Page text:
Identifying the Most (Cost-)Efficient Regions for CO2 Removal With Iron Fertilization in the Southern Ocean - Université de Bretagne Occidentale Access content directly
Journal Articles Global Biogeochemical Cycles Year : 2023

Identifying the Most (Cost-)Efficient Regions for CO2 Removal With Iron Fertilization in the Southern Ocean


Ocean iron fertilization (OIF) aims to remove carbon dioxide (CO2) from the atmosphere by stimulating phytoplankton carbon-fixation and subsequent deep ocean carbon sequestration in iron-limited oceanic regions. Transdisciplinary assessments of OIF have revealed overwhelming challenges around the detection and verification of carbon sequestration and wide-ranging environmental side-effects, thereby dampening enthusiasm for OIF. Here, we utilize five requirements that strongly influence whether OIF can lead to atmospheric CO2 removal (CDR): The requirement (a) to use preformed nutrients from the lower overturning circulation cell; (b) for prevailing iron-limitation; (c) for sufficient underwater light for photosynthesis; (d) for efficient carbon sequestration; (e) for sufficient air-sea CO2 transfer. We systematically evaluate these requirements using observational, experimental, and numerical data in an "informed back-of-the-envelope approach" to generate circumpolar maps of OIF (cost-)efficiency south of 60 degrees S. Results suggest that (cost-)efficient CDR is restricted to locations on the Antarctic Shelf. Here, CDR costs can be <100 US$/tonne CO2 while they are mainly >>1,000 US$/tonne CO2 in offshore regions of the Southern Ocean, where mesoscale OIF experiments have previously been conducted. However, sensitivity analyses underscore that (cost-)efficiency is in all cases associated with large variability and are thus difficult to predict, which reflects our insufficient understanding of the relevant biogeochemical and physical processes. While OIF implementation on Antarctic shelves appears most (cost-)efficient, it raises legal questions because regions close to Antarctica fall under three overlapping layers of international law. Furthermore, the constraints set by (cost-)efficiency reduce the area suitable for OIF, thereby likely reducing its maximum CDR potential.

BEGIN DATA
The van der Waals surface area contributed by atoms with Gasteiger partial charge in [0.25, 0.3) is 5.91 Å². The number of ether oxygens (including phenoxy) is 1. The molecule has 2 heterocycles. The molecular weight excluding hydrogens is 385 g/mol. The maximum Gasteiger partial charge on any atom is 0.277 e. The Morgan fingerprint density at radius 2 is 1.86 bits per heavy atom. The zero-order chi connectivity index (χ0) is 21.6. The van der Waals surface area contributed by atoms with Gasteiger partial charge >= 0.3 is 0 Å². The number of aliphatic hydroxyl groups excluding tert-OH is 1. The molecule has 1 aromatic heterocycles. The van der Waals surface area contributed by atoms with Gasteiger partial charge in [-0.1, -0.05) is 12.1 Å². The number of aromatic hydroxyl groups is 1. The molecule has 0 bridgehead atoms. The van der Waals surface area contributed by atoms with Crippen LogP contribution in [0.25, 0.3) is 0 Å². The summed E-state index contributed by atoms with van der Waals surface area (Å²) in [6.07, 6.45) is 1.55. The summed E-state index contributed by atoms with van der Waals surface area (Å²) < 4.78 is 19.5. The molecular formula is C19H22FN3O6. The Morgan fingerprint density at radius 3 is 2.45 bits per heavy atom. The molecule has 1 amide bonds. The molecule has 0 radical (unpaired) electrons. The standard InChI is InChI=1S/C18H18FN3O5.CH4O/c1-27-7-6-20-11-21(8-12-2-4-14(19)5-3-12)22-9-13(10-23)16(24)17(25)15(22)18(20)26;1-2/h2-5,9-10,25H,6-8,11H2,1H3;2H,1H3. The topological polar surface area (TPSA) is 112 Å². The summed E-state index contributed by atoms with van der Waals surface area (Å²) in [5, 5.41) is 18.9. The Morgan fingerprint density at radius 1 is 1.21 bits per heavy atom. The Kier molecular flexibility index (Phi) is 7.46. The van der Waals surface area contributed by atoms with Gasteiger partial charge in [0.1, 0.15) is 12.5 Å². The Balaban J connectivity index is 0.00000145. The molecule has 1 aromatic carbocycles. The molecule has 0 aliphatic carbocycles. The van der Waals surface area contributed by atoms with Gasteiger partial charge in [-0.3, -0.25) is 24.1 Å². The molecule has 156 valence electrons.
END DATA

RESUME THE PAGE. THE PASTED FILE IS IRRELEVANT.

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hal-04346328 , version 1 (16-12-2023)




Lennart Bach, Veronica Tamsitt, Kimberlee Baldry, Jeffrey Mcgee, Emmanuel Laurenceau-Cornec, et al.. Identifying the Most (Cost-)Efficient Regions for CO2 Removal With Iron Fertilization in the Southern Ocean. Global Biogeochemical Cycles, 2023, 37 (11), ⟨10.1029/2023GB007754⟩. ⟨hal-04346328⟩
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